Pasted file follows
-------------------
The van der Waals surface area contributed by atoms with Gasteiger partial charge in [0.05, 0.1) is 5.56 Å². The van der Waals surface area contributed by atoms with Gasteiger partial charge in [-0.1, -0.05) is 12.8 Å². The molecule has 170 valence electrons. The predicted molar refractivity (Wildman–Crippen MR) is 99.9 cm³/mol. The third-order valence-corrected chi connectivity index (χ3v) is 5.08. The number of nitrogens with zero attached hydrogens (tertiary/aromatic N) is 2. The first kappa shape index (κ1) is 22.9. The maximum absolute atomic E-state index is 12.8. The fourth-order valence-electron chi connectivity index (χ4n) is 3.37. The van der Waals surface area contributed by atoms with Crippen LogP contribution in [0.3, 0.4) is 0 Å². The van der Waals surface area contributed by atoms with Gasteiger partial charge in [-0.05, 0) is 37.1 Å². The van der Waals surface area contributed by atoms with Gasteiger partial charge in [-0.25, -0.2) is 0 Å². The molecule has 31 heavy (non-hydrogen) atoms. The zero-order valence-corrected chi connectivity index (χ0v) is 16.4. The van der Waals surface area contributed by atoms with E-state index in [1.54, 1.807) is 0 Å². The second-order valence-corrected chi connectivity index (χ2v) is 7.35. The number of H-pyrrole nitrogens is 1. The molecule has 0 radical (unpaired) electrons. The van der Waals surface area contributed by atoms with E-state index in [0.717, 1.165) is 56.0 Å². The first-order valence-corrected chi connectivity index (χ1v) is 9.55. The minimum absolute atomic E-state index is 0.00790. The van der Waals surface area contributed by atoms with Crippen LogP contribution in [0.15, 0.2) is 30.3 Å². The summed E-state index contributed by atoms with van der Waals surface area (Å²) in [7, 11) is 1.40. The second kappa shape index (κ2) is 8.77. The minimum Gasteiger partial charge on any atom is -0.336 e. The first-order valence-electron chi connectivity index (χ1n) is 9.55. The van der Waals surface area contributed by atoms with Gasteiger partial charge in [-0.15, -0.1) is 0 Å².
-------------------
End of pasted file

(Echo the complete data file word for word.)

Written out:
The van der Waals surface area contributed by atoms with Gasteiger partial charge in [0.05, 0.1) is 5.56 Å². The van der Waals surface area contributed by atoms with Gasteiger partial charge in [-0.1, -0.05) is 12.8 Å². The molecule has 170 valence electrons. The predicted molar refractivity (Wildman–Crippen MR) is 99.9 cm³/mol. The third-order valence-corrected chi connectivity index (χ3v) is 5.08. The number of nitrogens with zero attached hydrogens (tertiary/aromatic N) is 2. The first kappa shape index (κ1) is 22.9. The maximum absolute atomic E-state index is 12.8. The fourth-order valence-electron chi connectivity index (χ4n) is 3.37. The van der Waals surface area contributed by atoms with Crippen LogP contribution in [0.3, 0.4) is 0 Å². The van der Waals surface area contributed by atoms with Gasteiger partial charge in [-0.05, 0) is 37.1 Å². The van der Waals surface area contributed by atoms with Gasteiger partial charge in [-0.25, -0.2) is 0 Å². The molecule has 31 heavy (non-hydrogen) atoms. The zero-order valence-corrected chi connectivity index (χ0v) is 16.4. The van der Waals surface area contributed by atoms with E-state index in [1.54, 1.807) is 0 Å². The second-order valence-corrected chi connectivity index (χ2v) is 7.35. The number of H-pyrrole nitrogens is 1. The molecule has 0 radical (unpaired) electrons. The van der Waals surface area contributed by atoms with E-state index in [0.717, 1.165) is 56.0 Å². The first-order valence-corrected chi connectivity index (χ1v) is 9.55. The minimum absolute atomic E-state index is 0.00790. The van der Waals surface area contributed by atoms with Crippen LogP contribution in [0.15, 0.2) is 30.3 Å². The summed E-state index contributed by atoms with van der Waals surface area (Å²) in [7, 11) is 1.40. The second kappa shape index (κ2) is 8.77. The minimum Gasteiger partial charge on any atom is -0.336 e. The first-order valence-electron chi connectivity index (χ1n) is 9.55. The van der Waals surface area contributed by atoms with Gasteiger partial charge in [-0.15, -0.1) is 0 Å².